Lucas Glover the winner looked really relaxed all day. In fact, the first intensity I noticed from him all day on Sunday was on the 72nd green after he made the 8 footer for par. He definitely did everything he could do to stay comfortable and carefree all day long. This falls in line with one of my golf maxims - Golf is a game of opposites: the harder you try the worse you do. Lucas, the 2009 US Open Champion looked like he did not care as he played Sunday. His body was supple and walk was slow to meandering. However, I know that he was giving it his all.

Everyone has their own way of staying relaxed and comfortable in pressure situations.

I recommend an excellent tool for you to understand yourself and how you act in competition, practice and casual play. Go to like Jonathan Byrd and Lucas Glover have and learn how you can manage your personality so that you maximize your golf game.

Many golfers are like Dr. Jekyll and Mr. Hyde. The practice range player is very different from the warrior on the golf course. This profile will help you understand who you are and how you can utilize and develop all your personality characteristics so that you will perform your best on the course in all situations.

There a four styles of personalities according to the workshop. Your profile will determine a plan for how you should optimize your performance.

The Dominant style is similar to Phil Mickelson, Tiger Woods and Morgan Pressel. A Dominant player is aggressive with a sense of urgency, strong willed and a risk taker. Phil is a Dominant and also very social on camera and in public. He can relax his intense goal oriented, competitive, risk taker personality in order to be successful on the course. Greg Norman is so competitive and his aggressive nature cost him several majors.

The Conscientious Style is a Jonathan Byrd or Ben Hogan and Jack Nicklaus. All these players are careful, analytical and methodical. Jonathan said he was staying process oriented yet also, strategically relaxing more to balance out his exacting style.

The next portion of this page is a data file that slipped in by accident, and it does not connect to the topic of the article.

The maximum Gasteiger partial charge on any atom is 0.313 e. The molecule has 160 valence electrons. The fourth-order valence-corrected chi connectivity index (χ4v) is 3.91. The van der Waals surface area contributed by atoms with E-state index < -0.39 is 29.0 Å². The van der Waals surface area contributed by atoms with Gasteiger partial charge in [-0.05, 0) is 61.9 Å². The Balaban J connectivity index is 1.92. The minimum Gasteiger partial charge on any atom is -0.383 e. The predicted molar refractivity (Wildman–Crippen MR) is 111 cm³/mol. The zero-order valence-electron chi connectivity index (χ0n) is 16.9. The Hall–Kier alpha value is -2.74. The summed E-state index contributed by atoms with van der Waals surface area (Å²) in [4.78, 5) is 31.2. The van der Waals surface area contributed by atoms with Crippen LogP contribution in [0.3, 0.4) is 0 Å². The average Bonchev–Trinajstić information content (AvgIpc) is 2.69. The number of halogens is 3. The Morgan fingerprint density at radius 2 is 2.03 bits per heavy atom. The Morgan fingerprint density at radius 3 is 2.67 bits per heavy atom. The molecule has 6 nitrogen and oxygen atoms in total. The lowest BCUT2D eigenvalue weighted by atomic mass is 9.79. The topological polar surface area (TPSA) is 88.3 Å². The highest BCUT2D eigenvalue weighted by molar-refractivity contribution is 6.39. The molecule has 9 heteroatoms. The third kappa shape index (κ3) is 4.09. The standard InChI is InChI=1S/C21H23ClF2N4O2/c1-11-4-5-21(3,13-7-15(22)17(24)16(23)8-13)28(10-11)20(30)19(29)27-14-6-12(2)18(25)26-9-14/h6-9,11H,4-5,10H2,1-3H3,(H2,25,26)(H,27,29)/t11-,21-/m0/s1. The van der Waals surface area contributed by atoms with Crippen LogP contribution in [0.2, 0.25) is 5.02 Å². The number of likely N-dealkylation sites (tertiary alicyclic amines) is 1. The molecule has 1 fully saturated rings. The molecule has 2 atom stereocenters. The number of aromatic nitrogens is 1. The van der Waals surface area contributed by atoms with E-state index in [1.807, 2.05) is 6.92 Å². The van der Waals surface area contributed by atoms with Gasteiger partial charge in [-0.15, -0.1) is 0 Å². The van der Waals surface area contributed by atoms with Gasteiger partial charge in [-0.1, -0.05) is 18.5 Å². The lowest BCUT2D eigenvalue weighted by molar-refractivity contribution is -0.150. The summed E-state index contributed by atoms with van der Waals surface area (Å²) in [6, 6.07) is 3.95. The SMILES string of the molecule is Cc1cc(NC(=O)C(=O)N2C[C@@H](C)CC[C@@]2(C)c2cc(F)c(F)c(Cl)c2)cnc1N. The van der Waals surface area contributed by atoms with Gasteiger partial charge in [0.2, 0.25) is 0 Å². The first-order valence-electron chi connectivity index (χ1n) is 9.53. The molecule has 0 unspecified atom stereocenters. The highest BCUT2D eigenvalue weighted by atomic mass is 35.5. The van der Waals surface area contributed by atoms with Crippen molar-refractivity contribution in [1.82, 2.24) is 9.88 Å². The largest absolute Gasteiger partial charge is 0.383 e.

The other two styles are Inspiration and Steadiness. Where do you or your loved ones fit in? When you utilize this tool you will be a more satisfied and more successful golfer. You will truly understand the Spirit of the Game of Golf.

One other point. There is a new book that has positively influenced many golfers in the last year. it is "Golf's Sacred Journey: Seven Days at the Links of Utopia." This great read will entertain you and educate you to playing your best golf under pressure and show you how to enjoy golf more. The adventure will improve your golf game using flying an airplane, trout fishing and painting. The movie will be out in August with PGA tour players as the actors.

In other words, there are a a number of great resources that are out now, and are coming out, that can help you understand how to perform your best when the pressure becomes great. And that's a lesson we can all agree will be a huge benefit to our golf games.  

Doug Weaver is the PGA Director of Instruction at Palmetto Dunes Golf Academy in Hilton Head, South Carolina. He is often cited by various golf media as one of the top instructors in the state as well as having enjoyed a successful playing career including success on the PGA Tour.